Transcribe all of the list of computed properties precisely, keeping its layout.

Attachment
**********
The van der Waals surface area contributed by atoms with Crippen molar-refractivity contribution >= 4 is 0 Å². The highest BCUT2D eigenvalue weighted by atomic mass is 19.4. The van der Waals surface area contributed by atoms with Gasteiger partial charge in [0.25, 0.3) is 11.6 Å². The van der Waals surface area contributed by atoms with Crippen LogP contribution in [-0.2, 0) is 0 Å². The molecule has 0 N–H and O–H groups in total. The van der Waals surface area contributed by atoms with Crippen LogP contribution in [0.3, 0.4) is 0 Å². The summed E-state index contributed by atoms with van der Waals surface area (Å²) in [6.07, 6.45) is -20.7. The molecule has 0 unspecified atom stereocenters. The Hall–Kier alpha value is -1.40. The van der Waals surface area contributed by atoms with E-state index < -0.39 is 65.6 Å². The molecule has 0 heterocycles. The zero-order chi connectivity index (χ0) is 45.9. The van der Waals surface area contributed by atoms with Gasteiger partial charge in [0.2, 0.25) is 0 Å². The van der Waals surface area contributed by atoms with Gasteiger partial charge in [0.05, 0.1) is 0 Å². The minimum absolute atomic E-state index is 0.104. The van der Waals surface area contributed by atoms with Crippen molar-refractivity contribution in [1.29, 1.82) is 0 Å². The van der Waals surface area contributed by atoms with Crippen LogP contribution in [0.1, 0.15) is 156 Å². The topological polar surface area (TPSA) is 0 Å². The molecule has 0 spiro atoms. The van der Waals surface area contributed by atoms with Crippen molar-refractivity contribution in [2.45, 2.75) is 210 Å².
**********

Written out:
The van der Waals surface area contributed by atoms with Crippen molar-refractivity contribution >= 4 is 0 Å². The highest BCUT2D eigenvalue weighted by atomic mass is 19.4. The van der Waals surface area contributed by atoms with Gasteiger partial charge in [0.25, 0.3) is 11.6 Å². The van der Waals surface area contributed by atoms with Crippen LogP contribution in [-0.2, 0) is 0 Å². The molecule has 0 N–H and O–H groups in total. The van der Waals surface area contributed by atoms with Crippen LogP contribution in [0.3, 0.4) is 0 Å². The summed E-state index contributed by atoms with van der Waals surface area (Å²) in [6.07, 6.45) is -20.7. The molecule has 0 unspecified atom stereocenters. The Hall–Kier alpha value is -1.40. The van der Waals surface area contributed by atoms with E-state index < -0.39 is 65.6 Å². The molecule has 0 heterocycles. The zero-order chi connectivity index (χ0) is 45.9. The van der Waals surface area contributed by atoms with Gasteiger partial charge in [0.2, 0.25) is 0 Å². The van der Waals surface area contributed by atoms with Gasteiger partial charge in [0.05, 0.1) is 0 Å². The minimum absolute atomic E-state index is 0.104. The van der Waals surface area contributed by atoms with Crippen molar-refractivity contribution in [1.29, 1.82) is 0 Å². The van der Waals surface area contributed by atoms with Crippen LogP contribution in [0.1, 0.15) is 156 Å². The topological polar surface area (TPSA) is 0 Å². The molecule has 0 spiro atoms. The van der Waals surface area contributed by atoms with Crippen molar-refractivity contribution in [2.45, 2.75) is 210 Å².